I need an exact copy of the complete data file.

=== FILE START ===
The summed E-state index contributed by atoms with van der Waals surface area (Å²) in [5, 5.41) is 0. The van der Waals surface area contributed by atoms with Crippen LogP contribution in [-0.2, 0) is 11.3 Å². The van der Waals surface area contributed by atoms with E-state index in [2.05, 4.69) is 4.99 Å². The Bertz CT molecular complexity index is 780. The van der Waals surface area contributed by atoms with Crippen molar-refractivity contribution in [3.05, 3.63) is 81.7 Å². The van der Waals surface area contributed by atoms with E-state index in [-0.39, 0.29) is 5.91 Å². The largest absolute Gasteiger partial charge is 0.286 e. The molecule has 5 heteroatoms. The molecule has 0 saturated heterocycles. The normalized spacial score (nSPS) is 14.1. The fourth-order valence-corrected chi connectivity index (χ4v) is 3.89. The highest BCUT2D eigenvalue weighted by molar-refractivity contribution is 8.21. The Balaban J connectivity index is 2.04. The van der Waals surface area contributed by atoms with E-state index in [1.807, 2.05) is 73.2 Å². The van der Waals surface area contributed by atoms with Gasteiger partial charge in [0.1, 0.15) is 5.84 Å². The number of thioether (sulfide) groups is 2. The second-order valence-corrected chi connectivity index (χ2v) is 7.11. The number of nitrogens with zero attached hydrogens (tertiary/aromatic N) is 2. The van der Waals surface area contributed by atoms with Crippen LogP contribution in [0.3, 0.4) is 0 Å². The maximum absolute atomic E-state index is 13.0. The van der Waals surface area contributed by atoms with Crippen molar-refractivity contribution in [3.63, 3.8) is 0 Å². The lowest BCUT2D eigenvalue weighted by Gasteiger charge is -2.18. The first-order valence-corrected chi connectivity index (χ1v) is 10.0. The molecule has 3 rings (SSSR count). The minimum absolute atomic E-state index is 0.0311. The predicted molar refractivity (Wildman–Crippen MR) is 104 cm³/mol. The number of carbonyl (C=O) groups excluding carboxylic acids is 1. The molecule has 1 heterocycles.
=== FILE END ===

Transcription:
The summed E-state index contributed by atoms with van der Waals surface area (Å²) in [5, 5.41) is 0. The van der Waals surface area contributed by atoms with Crippen LogP contribution in [-0.2, 0) is 11.3 Å². The van der Waals surface area contributed by atoms with E-state index in [2.05, 4.69) is 4.99 Å². The Bertz CT molecular complexity index is 780. The van der Waals surface area contributed by atoms with Crippen molar-refractivity contribution in [3.05, 3.63) is 81.7 Å². The van der Waals surface area contributed by atoms with E-state index in [-0.39, 0.29) is 5.91 Å². The largest absolute Gasteiger partial charge is 0.286 e. The molecule has 5 heteroatoms. The molecule has 0 saturated heterocycles. The normalized spacial score (nSPS) is 14.1. The fourth-order valence-corrected chi connectivity index (χ4v) is 3.89. The highest BCUT2D eigenvalue weighted by molar-refractivity contribution is 8.21. The Balaban J connectivity index is 2.04. The van der Waals surface area contributed by atoms with E-state index in [1.807, 2.05) is 73.2 Å². The van der Waals surface area contributed by atoms with Gasteiger partial charge in [0.1, 0.15) is 5.84 Å². The number of thioether (sulfide) groups is 2. The second-order valence-corrected chi connectivity index (χ2v) is 7.11. The number of nitrogens with zero attached hydrogens (tertiary/aromatic N) is 2. The van der Waals surface area contributed by atoms with Crippen LogP contribution in [0.3, 0.4) is 0 Å². The maximum absolute atomic E-state index is 13.0. The van der Waals surface area contributed by atoms with Crippen molar-refractivity contribution in [3.63, 3.8) is 0 Å². The lowest BCUT2D eigenvalue weighted by Gasteiger charge is -2.18. The first-order valence-corrected chi connectivity index (χ1v) is 10.0. The molecule has 3 rings (SSSR count). The minimum absolute atomic E-state index is 0.0311. The predicted molar refractivity (Wildman–Crippen MR) is 104 cm³/mol. The number of carbonyl (C=O) groups excluding carboxylic acids is 1. The molecule has 1 heterocycles.